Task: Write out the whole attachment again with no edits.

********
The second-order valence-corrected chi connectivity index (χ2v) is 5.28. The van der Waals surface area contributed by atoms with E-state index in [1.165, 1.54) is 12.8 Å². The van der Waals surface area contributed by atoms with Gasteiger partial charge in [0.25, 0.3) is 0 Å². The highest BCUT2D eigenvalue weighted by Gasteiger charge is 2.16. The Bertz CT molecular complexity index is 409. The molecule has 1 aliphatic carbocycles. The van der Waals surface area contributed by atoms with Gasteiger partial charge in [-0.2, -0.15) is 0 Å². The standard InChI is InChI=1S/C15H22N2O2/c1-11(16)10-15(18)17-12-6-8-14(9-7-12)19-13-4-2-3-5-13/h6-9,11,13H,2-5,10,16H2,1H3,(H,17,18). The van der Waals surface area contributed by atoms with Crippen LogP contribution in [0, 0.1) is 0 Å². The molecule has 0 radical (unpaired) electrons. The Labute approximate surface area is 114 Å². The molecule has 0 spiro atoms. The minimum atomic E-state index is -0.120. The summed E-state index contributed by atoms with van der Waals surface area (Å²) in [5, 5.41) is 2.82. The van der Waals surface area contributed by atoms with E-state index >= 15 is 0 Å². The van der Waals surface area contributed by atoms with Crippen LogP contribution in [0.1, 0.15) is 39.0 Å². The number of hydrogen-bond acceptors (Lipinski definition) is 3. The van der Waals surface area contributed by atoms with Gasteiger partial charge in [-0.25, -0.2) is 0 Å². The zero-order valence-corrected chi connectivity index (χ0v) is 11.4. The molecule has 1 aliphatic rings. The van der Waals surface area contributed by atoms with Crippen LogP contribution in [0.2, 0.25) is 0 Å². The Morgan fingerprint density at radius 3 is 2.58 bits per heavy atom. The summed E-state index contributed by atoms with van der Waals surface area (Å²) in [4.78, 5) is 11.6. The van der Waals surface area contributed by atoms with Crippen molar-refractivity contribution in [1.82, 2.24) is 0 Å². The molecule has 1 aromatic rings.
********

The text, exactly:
The second-order valence-corrected chi connectivity index (χ2v) is 5.28. The van der Waals surface area contributed by atoms with E-state index in [1.165, 1.54) is 12.8 Å². The van der Waals surface area contributed by atoms with Gasteiger partial charge in [0.25, 0.3) is 0 Å². The highest BCUT2D eigenvalue weighted by Gasteiger charge is 2.16. The Bertz CT molecular complexity index is 409. The molecule has 1 aliphatic carbocycles. The van der Waals surface area contributed by atoms with Gasteiger partial charge in [-0.2, -0.15) is 0 Å². The standard InChI is InChI=1S/C15H22N2O2/c1-11(16)10-15(18)17-12-6-8-14(9-7-12)19-13-4-2-3-5-13/h6-9,11,13H,2-5,10,16H2,1H3,(H,17,18). The van der Waals surface area contributed by atoms with Crippen LogP contribution in [0, 0.1) is 0 Å². The molecule has 0 radical (unpaired) electrons. The Labute approximate surface area is 114 Å². The molecule has 0 spiro atoms. The minimum atomic E-state index is -0.120. The summed E-state index contributed by atoms with van der Waals surface area (Å²) in [5, 5.41) is 2.82. The van der Waals surface area contributed by atoms with E-state index >= 15 is 0 Å². The van der Waals surface area contributed by atoms with Crippen LogP contribution in [0.1, 0.15) is 39.0 Å². The number of hydrogen-bond acceptors (Lipinski definition) is 3. The van der Waals surface area contributed by atoms with Gasteiger partial charge in [-0.25, -0.2) is 0 Å². The zero-order valence-corrected chi connectivity index (χ0v) is 11.4. The molecule has 1 aliphatic rings. The van der Waals surface area contributed by atoms with Crippen LogP contribution in [0.2, 0.25) is 0 Å². The Morgan fingerprint density at radius 3 is 2.58 bits per heavy atom. The summed E-state index contributed by atoms with van der Waals surface area (Å²) in [4.78, 5) is 11.6. The van der Waals surface area contributed by atoms with Crippen molar-refractivity contribution in [1.82, 2.24) is 0 Å². The molecule has 1 aromatic rings.